Scalera explains that ultimately the former pro vice-chancellor Duncan Maskell was critical in driving the project forward.

During West Hub’s lengthy gestation, the client visited a number of similar new hybrid university buildings elsewhere in the UK, including at the LSE and Coventry University. But this only convinced them that they did not want to duplicate an existing model.

Instead, it was new commercial office and hospitality spaces that caught their attention. “They wanted good food and ambience,” says Tatham. He references the Riding House Café chain, with its range of different interior spaces as a key influence, as well co-working spaces.

“Second Home had the right feeling,” he explains. “Very relaxed, very young, active and buzzy.”

The fact that the university was focused more on a certain type of ambience, rather than a preconceived idea of what the building should be, led Tatham to involve Jestico + Whiles’s own in-house interiors team.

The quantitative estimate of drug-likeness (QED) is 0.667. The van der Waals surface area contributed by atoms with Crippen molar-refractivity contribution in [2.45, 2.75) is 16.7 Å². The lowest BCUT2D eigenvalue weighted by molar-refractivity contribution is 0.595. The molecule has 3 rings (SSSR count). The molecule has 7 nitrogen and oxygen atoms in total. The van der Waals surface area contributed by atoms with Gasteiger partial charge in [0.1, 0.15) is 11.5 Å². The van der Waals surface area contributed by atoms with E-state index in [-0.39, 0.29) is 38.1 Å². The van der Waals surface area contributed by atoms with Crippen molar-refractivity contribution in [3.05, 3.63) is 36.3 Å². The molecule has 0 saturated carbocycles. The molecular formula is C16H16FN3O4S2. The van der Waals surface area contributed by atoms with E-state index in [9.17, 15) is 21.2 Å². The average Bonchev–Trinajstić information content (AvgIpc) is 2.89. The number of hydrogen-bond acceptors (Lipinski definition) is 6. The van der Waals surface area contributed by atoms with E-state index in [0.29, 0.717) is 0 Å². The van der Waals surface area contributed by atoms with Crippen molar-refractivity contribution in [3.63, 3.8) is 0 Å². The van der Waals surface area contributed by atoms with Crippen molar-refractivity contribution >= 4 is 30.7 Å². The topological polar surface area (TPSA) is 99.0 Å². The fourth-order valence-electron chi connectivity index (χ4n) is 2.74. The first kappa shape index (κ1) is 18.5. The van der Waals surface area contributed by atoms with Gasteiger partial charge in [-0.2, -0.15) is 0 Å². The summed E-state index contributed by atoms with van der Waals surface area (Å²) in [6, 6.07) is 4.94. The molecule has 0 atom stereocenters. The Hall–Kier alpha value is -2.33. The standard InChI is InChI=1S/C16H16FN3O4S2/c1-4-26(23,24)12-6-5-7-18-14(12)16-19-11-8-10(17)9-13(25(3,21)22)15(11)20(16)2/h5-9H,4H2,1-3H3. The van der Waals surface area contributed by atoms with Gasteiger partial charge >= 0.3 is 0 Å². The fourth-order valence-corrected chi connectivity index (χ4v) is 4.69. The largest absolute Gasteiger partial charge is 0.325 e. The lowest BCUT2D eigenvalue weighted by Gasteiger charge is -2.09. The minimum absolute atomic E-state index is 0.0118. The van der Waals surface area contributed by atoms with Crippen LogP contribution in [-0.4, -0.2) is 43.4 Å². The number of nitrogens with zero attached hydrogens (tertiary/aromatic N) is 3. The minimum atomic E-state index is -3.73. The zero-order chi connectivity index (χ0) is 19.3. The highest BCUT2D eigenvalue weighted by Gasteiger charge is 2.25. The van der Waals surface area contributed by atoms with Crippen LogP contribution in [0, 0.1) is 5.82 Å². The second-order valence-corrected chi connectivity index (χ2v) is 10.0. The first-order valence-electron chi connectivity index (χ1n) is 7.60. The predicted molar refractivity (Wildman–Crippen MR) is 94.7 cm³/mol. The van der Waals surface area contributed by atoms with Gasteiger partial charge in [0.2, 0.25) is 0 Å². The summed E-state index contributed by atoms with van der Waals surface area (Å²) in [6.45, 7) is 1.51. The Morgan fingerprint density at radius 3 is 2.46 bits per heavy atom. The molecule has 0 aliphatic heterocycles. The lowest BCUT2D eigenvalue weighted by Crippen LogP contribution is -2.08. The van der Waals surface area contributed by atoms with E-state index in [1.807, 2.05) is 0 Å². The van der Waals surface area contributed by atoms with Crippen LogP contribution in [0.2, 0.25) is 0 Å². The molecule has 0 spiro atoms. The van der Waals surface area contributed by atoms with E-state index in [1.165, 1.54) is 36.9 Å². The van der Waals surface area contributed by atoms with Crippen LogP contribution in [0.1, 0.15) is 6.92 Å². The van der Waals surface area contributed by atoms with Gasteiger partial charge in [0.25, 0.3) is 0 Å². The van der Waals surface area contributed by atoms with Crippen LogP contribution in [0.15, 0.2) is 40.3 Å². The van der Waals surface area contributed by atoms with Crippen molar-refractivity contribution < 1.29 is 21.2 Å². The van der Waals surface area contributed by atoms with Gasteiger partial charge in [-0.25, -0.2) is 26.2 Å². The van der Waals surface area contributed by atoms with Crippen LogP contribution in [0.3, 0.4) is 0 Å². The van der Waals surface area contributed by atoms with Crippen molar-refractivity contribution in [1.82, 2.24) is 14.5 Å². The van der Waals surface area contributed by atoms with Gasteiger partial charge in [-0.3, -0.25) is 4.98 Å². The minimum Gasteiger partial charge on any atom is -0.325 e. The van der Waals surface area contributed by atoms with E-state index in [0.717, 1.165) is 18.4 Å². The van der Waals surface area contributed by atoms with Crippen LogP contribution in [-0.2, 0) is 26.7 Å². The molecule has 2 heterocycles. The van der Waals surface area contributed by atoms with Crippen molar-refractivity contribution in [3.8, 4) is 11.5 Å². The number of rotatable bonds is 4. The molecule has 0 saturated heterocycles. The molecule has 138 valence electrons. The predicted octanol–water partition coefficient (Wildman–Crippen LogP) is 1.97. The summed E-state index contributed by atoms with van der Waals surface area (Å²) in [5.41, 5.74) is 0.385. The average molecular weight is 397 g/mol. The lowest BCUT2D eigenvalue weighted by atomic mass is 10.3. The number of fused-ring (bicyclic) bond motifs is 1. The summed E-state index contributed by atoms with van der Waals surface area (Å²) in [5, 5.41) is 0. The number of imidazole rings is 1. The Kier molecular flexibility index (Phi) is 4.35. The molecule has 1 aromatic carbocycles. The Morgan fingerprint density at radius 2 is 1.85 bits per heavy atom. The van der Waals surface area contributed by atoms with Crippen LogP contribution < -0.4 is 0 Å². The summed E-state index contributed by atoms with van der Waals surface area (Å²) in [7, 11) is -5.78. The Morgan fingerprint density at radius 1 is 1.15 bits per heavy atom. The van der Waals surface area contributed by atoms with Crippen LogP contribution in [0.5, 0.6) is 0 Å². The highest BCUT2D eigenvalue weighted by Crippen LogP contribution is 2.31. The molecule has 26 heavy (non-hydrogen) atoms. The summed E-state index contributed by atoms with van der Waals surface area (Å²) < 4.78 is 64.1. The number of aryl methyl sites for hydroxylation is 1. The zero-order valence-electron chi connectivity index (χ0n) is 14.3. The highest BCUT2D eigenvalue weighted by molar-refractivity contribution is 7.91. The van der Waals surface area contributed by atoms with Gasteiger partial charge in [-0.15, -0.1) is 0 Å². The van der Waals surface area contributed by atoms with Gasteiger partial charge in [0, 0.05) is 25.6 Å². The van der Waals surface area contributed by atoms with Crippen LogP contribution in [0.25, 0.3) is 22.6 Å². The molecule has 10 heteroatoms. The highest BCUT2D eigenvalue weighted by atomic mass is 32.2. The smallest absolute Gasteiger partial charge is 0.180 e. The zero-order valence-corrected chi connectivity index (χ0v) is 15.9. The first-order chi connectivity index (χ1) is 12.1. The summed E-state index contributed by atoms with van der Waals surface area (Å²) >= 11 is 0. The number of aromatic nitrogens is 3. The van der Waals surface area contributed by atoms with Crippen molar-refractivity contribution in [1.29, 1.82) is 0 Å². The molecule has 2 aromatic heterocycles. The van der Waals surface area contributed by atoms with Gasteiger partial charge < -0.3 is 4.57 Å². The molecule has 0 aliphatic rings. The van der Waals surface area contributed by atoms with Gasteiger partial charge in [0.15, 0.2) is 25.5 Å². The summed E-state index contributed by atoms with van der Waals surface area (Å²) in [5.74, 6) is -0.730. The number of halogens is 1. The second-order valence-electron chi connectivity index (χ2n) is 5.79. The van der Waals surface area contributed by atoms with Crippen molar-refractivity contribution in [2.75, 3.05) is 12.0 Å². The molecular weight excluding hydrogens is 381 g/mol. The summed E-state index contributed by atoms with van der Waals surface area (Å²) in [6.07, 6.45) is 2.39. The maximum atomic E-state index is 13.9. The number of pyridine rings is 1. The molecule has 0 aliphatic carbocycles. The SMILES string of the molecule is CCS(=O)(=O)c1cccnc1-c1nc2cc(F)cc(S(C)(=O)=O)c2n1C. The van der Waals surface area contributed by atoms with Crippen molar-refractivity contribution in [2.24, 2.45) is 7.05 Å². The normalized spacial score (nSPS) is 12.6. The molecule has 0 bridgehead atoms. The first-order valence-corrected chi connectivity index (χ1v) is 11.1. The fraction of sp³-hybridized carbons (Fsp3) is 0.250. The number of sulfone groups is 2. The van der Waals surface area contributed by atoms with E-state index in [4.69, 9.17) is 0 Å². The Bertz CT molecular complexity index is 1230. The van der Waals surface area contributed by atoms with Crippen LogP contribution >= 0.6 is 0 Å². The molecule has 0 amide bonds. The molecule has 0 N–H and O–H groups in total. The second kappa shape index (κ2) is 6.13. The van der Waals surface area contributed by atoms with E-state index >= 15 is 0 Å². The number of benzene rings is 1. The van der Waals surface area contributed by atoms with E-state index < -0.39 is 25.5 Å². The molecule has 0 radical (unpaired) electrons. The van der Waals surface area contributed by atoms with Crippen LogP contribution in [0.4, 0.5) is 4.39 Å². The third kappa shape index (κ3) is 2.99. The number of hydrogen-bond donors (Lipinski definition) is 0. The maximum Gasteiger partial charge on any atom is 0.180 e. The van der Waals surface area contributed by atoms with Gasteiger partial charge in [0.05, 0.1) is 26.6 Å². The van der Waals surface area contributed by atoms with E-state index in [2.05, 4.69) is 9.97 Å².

He makes the initial stages of the design process sound like a mix between a conventional architectural options appraisal and mood boarding. “The interiors team have a different way of thinking about space which is refreshing,” he tells me. Critically, they brought their extensive restaurant and hotels experience to bear.

The brief ended up being part library, part workspace and part hospitality space, while the underlying concept draws a lot from contemporary office design. There is an emphasis on the mix and variety of spaces, with lots of collaboration areas for working together.

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At night the building acts as a beacon

The building is designed to allow for the personalisation of the workspaces. The university was not looking for a single type of space. Instead, the design team has sought to deliver plenty of tucked away corners and a range of different environments.

One of the biggest innovations at West Hub is that this building is literally open to anyone. Although aimed primarily at researchers, academics and the staff of the surrounding companies, the building is equally welcoming to members of the public.

Critically, there is no reception desk. Visitors don’t need to feel obliged to “check-in” or explain their presence. On the morning that I visit, a cycle club is meeting for coffee before heading out onto the fens.